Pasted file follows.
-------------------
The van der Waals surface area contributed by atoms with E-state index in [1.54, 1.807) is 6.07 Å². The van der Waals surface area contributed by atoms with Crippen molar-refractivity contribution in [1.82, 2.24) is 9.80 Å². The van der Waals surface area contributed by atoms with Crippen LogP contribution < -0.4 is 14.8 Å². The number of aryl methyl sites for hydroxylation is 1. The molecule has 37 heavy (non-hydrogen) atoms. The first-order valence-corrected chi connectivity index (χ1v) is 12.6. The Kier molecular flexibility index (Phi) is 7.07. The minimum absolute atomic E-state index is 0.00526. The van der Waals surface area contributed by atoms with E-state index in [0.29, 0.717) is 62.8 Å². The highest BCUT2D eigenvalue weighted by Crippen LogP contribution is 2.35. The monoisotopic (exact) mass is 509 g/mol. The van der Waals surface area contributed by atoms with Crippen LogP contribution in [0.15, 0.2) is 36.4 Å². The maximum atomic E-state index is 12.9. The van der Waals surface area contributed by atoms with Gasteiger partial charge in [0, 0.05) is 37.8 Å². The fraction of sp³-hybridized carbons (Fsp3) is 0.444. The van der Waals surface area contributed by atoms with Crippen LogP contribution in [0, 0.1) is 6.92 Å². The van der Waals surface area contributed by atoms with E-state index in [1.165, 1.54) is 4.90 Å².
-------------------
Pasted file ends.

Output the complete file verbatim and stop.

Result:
The van der Waals surface area contributed by atoms with E-state index in [1.54, 1.807) is 6.07 Å². The van der Waals surface area contributed by atoms with Crippen molar-refractivity contribution in [1.82, 2.24) is 9.80 Å². The van der Waals surface area contributed by atoms with Crippen LogP contribution < -0.4 is 14.8 Å². The number of aryl methyl sites for hydroxylation is 1. The molecule has 37 heavy (non-hydrogen) atoms. The first-order valence-corrected chi connectivity index (χ1v) is 12.6. The Kier molecular flexibility index (Phi) is 7.07. The minimum absolute atomic E-state index is 0.00526. The van der Waals surface area contributed by atoms with E-state index in [0.29, 0.717) is 62.8 Å². The highest BCUT2D eigenvalue weighted by Crippen LogP contribution is 2.35. The monoisotopic (exact) mass is 509 g/mol. The van der Waals surface area contributed by atoms with Crippen LogP contribution in [0.15, 0.2) is 36.4 Å². The maximum atomic E-state index is 12.9. The van der Waals surface area contributed by atoms with Gasteiger partial charge in [0, 0.05) is 37.8 Å². The fraction of sp³-hybridized carbons (Fsp3) is 0.444. The van der Waals surface area contributed by atoms with Crippen LogP contribution in [0, 0.1) is 6.92 Å². The van der Waals surface area contributed by atoms with E-state index in [1.165, 1.54) is 4.90 Å².